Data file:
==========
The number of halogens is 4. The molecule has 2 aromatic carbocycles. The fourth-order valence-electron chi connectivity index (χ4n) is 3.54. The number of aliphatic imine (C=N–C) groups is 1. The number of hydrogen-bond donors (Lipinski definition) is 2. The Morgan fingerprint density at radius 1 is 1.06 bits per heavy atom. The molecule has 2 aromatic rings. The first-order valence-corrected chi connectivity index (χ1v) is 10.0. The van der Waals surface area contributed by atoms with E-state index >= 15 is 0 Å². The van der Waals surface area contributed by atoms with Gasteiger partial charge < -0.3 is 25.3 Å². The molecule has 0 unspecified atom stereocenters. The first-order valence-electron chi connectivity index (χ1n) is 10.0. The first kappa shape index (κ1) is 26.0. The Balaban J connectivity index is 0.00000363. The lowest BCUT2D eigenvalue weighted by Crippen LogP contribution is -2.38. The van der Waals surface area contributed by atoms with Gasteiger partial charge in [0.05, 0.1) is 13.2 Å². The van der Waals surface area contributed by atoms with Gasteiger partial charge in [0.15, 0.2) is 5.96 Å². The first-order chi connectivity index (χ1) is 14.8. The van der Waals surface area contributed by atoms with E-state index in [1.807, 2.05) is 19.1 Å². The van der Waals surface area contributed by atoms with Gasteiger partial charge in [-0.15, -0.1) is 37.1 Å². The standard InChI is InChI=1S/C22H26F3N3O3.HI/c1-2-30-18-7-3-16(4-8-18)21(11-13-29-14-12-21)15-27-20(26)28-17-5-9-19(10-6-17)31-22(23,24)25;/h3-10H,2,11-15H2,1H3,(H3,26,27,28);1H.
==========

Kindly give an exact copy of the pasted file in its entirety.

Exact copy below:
The number of halogens is 4. The molecule has 2 aromatic carbocycles. The fourth-order valence-electron chi connectivity index (χ4n) is 3.54. The number of aliphatic imine (C=N–C) groups is 1. The number of hydrogen-bond donors (Lipinski definition) is 2. The Morgan fingerprint density at radius 1 is 1.06 bits per heavy atom. The molecule has 2 aromatic rings. The first-order valence-corrected chi connectivity index (χ1v) is 10.0. The van der Waals surface area contributed by atoms with E-state index >= 15 is 0 Å². The van der Waals surface area contributed by atoms with Gasteiger partial charge < -0.3 is 25.3 Å². The molecule has 0 unspecified atom stereocenters. The first-order valence-electron chi connectivity index (χ1n) is 10.0. The first kappa shape index (κ1) is 26.0. The Balaban J connectivity index is 0.00000363. The lowest BCUT2D eigenvalue weighted by Crippen LogP contribution is -2.38. The van der Waals surface area contributed by atoms with Gasteiger partial charge in [0.05, 0.1) is 13.2 Å². The van der Waals surface area contributed by atoms with Gasteiger partial charge in [0.15, 0.2) is 5.96 Å². The first-order chi connectivity index (χ1) is 14.8. The van der Waals surface area contributed by atoms with E-state index in [1.807, 2.05) is 19.1 Å². The van der Waals surface area contributed by atoms with Gasteiger partial charge in [-0.15, -0.1) is 37.1 Å². The standard InChI is InChI=1S/C22H26F3N3O3.HI/c1-2-30-18-7-3-16(4-8-18)21(11-13-29-14-12-21)15-27-20(26)28-17-5-9-19(10-6-17)31-22(23,24)25;/h3-10H,2,11-15H2,1H3,(H3,26,27,28);1H.